Melania Trump promotes USA agency, Trump wants to cut funding

U.S. first lady Melania Trump looks on as she visits a school in Lilongwe Malawi

U.S. first lady Melania Trump looks on as she visits a school in Lilongwe Malawi

Ghana is the jumping-off point for her first major solo global trip for Melania as first lady, a tour of Africa, a continent her husband reportedly referred to derisively.

Melania has been criticised for everything from her outfit choices to reading to African children and even visiting elephants.

It was the second time in as many days that the first lady promoted policies out of step with her husband's.

Mrs Trump opened her first extended solo worldwide trip on Tuesday in Ghana. The Secret Service whittled down the list of available options for security reasons, and then Melania picked countries where she could mix work with a small amount of tourism.

Trump also had tea with Ghana's first lady, Rebecca Akufo-Addo, at the presidential palace.

Mrs Trump has also said she is looking forward to meeting her Kenyan counterpart.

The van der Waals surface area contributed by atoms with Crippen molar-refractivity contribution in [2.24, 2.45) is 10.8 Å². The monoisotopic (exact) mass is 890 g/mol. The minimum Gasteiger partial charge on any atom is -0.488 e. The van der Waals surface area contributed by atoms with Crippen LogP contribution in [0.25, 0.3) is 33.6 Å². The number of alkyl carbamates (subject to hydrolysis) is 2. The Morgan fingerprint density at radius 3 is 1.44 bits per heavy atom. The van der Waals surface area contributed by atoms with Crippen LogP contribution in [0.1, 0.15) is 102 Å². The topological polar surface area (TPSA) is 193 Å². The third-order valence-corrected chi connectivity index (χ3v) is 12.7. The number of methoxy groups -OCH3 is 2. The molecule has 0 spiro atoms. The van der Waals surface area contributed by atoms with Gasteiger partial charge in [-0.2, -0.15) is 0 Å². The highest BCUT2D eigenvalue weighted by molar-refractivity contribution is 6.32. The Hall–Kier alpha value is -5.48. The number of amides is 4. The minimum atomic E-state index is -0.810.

The First Lady later visited an orphanage, where she played with babies and read a book to the young children, before heading to watch a dance performance at the Nairobi National Theatre.

She will visit Malawi, Kenya and Egypt as well. "Takulandirani [Welcome] First Lady Melania Trump" was spelled out in red, white, and blue letters on the chalkboard. It is a attractive thing to see.

She took photos on her iPhone of zebras, giraffes, impalas, rhinos and hippos.

But none of that was up for discussion as Mrs. Trump visited with happy schoolchildren and their teachers in the Malawian capital. She'll also go on a quick safari. The first lady thanked educators for helping the children "be best" throughout their school experience.

Their talks focused on matters of health especially the welfare of mothers and children, and conservation, State House said.

"When people think of Africa, they have these standard narratives", Kim Yi Dionne, a political science professor who specializes in African politics at the University of California, Riverside, told the Times.

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